Scott: [Inaudible 00:32:03]

Tim: Sorry, go on.

Scott: Oh, I just wanted to say I think it's important if there's somebody on the autism spectrum, just give a little bit more laxity in the social niceties because often times they can't read social situations, or often times they don't understand that there are certain things that you don't draw attention to or certain things that you don't say. So somebody is, let's say your hair is a little messy that day and somebody is very close to you staring intently at your hair. Don't take it personally because actually your hair might be messy that day, they just noticed it and kind of fixated on that. Or somebody doesn't address you in what you might consider the most polite way, they're not trying to be mean, it's just part of the package that comes.

Tim: My experience with more high-functioning students is... or one of them is, I could tell with this particular student very quickly how he was feeling that day and you'd get a very quick sense of perhaps some agitation or something, maybe he would come out of a class or that at school something had happened. And I could sense it very quickly and I learned very quickly to adjust my teaching style to suit because the first time, I started getting frustrated because he wasn't doing something and bang, things blew up. So I could learn to get a read on this student and then perhaps give him a bit more latitude or not get so frustrated or just be more positive, whatever it was.

Scott: Sure, sure. And I think when you said, "give a little latitude," I think that's very important in lessons because sometimes that extra few minutes just to process something is very necessary. Or just those few extra minutes to chat a little bit at the lesson to help the student get acclimated to their surroundings, to decompress from walking in the building with all the people or whatever is going on during the day. Just that extra time to acclimate and just the extra time to process doesn't, mean you're a bad teacher if you're just sitting back for two minutes and not saying anything. You're actually giving them time to do what they need to do.

Tim: I've got a related question, Scott. It's actually about ADHD. We haven't talked so much about that but perhaps you can help. One of my readers says, "Just after your thoughts on something. I've got a little boy, seven years old, ADHD inattentive. Would you recommend he do better in a short private piano lesson or a group? This kid has been in a shared private with another boy for 18 months and it has been counterproductive at best. I'm about to separate them, the other boy is fine and I'm not sure what to do about this one. Thinking maybe 20 minutes on the piano or games, some note reading, and then 10 minutes on some drums. He rolls around on the floor and stares at the window most of the time, but does practice ad-hoc." Can you help with that one?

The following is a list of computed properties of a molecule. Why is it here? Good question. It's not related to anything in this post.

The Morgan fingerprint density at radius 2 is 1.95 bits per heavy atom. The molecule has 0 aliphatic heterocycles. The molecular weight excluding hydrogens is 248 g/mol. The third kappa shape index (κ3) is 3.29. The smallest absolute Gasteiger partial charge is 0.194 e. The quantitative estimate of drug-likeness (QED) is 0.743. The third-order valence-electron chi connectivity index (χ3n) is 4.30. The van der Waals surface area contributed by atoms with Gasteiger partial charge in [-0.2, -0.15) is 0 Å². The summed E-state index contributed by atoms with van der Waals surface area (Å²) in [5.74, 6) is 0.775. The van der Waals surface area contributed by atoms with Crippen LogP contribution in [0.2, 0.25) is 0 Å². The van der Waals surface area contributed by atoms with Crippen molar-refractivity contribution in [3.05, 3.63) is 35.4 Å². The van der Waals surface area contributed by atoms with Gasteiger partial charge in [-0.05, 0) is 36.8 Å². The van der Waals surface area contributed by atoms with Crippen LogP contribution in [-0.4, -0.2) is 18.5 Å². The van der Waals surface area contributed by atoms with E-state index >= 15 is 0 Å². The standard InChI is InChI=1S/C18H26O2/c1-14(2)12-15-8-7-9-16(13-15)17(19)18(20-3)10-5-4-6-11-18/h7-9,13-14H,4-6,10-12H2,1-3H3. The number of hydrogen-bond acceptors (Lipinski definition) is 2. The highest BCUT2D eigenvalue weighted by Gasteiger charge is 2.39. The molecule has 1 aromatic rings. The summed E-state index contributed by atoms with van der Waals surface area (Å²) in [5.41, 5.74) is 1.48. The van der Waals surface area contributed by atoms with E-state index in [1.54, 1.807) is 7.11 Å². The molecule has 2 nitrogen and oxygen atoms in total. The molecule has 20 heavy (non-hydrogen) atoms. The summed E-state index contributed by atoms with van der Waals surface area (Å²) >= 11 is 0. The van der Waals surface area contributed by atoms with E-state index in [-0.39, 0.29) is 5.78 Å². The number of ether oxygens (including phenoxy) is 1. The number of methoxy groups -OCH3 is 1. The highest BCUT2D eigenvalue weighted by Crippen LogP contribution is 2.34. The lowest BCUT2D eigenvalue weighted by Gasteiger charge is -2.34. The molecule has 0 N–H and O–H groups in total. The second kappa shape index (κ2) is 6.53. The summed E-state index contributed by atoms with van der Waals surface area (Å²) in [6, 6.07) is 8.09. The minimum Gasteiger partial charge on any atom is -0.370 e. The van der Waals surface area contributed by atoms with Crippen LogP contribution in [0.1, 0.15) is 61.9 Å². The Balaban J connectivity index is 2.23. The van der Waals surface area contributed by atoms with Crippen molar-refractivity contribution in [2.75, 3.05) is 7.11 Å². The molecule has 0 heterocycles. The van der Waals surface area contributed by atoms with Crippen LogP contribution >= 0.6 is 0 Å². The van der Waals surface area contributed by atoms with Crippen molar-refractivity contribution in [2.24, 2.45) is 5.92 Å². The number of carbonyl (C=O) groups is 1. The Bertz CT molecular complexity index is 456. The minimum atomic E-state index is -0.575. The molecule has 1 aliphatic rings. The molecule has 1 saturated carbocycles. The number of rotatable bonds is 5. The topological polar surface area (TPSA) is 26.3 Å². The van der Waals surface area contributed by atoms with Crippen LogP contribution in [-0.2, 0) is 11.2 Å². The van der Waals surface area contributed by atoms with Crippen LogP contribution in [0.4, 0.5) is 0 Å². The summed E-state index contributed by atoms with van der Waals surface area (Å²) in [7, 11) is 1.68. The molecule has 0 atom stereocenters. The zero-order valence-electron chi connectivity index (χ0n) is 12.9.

Scott: I might be able to give some general suggestions for things with these types of students. I don't know that student or that particular situation but often a student with ADD or ADHD or even a student with autism sometimes they need a break from the intensity of the situation. If the student needs to sit on the floor and play with some [inaudible 00:35:29] beads or squeeze a tennis ball or something, fine. They'll come right back and be more focused for the lesson. A lot of times with a student with ADD or ADHD, I need to close up the piano because you know how most students if they see the hammers and the dampers start going, it's over. Often I will close up the piano and remove that kind of distraction, or so moving back and forth very quickly between things can be helpful sometimes.

Tim: Yes, a short on the bench, off the bench, just mixing up a variety of things.

Scott: And then constant redirection too. Some students that I have had, if they make a mistake they want to go back to the beginning of the piece. So often my hand is covering up what they've seen so they can't go back. Or we're constantly talking to them and directing them forward. It's a process that I call Teaching in the Process, which is very distracting for an average student, have you talking at them constantly while they play. But for a student with autism or another special need, you are actually heading off mistakes before they happen and you're actually directing them to things they need to concentrate as they go ahead. And I find that to be very, very helpful.

Tim: I was interested you've mentioned that all your students improvise and not only do they improvise they do it on stage in front of a crowd which I think is fantastic. I'm very pro improvising and teaching students to be creative. Can you give us a quick little intro to your approach to teaching a bit of improv with your students?